This political suspense also comes at a time when Fulop may be backing down from some of his other signature programs.

The mayor is expected ask the City Council to repeal the ban against chain stores downtown. The city opted in 2014 to restrict chain stores on abated property or those in a redevelopment zone to protect small businesses.

Alligatorgate?

Watergate is being mentioned a lot these days on the national level in regards to the Trump administration and its firing of the FBI director. Watergate refers to the break-in by employees of President Richard Nixon’s reelection campaign of the Democratic headquarters in the Watergate Hotel prior to the 1972 presidential election, and the ensuing scandal that eventually led to the president’s resignation.

The term has become synonymous with political scandals, most recently the one in which close associates of Gov. Christopher Christie orchestrated the closing of lanes on the George Washington Bridge in payback against the Fort Lee mayor’s failure to endorse the reelection of Gov. Christie in 2012 (Bridgegate).

These scandals usually give clout to political opponents who are able to ride the headlines.

In Secaucus, some people are using the term “Alligatorgate” to refer to the recent sighting of an alligator in the town Duck Pond days before the kids’ fishing derby. Some have criticized the fact that Mayor Michael Gonnelli did not warn anyone about the sighting.

Department of Public Works employees scoured the pond in search of the elusive gator two days before the event.

Gonnelli will likely escape any kind of political backlash since it is unlikely he or his candidates for Town Council will face opposition this fall.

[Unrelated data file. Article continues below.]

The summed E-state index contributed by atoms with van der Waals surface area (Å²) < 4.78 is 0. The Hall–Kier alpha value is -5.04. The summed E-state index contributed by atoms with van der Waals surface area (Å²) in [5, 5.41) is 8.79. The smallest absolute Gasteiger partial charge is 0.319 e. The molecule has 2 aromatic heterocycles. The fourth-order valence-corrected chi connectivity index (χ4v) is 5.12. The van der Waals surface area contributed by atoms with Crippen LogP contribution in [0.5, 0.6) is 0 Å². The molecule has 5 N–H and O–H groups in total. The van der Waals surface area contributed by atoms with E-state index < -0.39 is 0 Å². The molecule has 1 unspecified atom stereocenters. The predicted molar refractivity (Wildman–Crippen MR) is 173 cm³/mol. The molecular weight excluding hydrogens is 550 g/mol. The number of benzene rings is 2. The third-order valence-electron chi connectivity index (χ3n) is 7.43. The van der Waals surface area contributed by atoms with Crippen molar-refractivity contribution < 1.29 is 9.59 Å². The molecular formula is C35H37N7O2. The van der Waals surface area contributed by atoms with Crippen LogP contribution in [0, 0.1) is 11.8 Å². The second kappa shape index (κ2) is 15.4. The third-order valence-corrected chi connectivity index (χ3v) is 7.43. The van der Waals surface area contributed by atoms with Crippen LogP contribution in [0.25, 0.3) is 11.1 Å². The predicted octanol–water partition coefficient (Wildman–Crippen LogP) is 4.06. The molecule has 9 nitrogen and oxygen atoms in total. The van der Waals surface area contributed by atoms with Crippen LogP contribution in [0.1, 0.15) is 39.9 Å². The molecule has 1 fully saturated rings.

“I heard about it two weeks ago, but I thought the guy who called me was drunk,” said Tom Troyer, a long time political opponent of Gonnelli. “I don’t know if there are any alligators in Secaucus, but there are barracudas. Gonnelli is one.”

Although quick to take a jab at Mayor Gonnelli, Troyer has yet to make up his mind as to whether he will seek public office this year. Over the last several years, he has unsuccessfully run for school board. He had offered to run for council on a Democratic ticket, but the ticket has failed to materialize.

“I don’t know what I’m going to do,” he said.

Meanwhile, the alligator, whose existence Gonnelli has documented in a photo he posted on Facebook recently, apparently has found a home in Secaucus.

Davis situation

Political opponents of Bayonne Mayor James Davis appear to have orchestrated the outing of the latest scandal against the mayor, alleging that prior to his becoming mayor, he sent texts to a then-town employee that had explicit sexual content. This alleged scandal was a long time in developing, and some political observers claim it was designed to force Davis to resign.

“Nobody actually wanted this to come out in public,” said one source close to Davis. “This was supposed to be a threat to release if Davis didn’t step down.”

How close Davis has come to resigning is questionable, although those very close to him hae apparently urged him to remain in office.

At this point, no charges have been filed, which is why the whole thing smells of political manipulation, and why the press was initially reluctant to take it on. Even some Davis critics are a little uncomfortable about commenting on allegations made without formal charges being filed, something the accuser claims is imminent.

Since the texting happened prior to Davis’ taking over, there is little anyone can do to remove him, and many of his close associates are urging him to let the matter play out, since the worst damage has already been done.

Al Sullivan may be reached at asullivan@hudsonreporter.com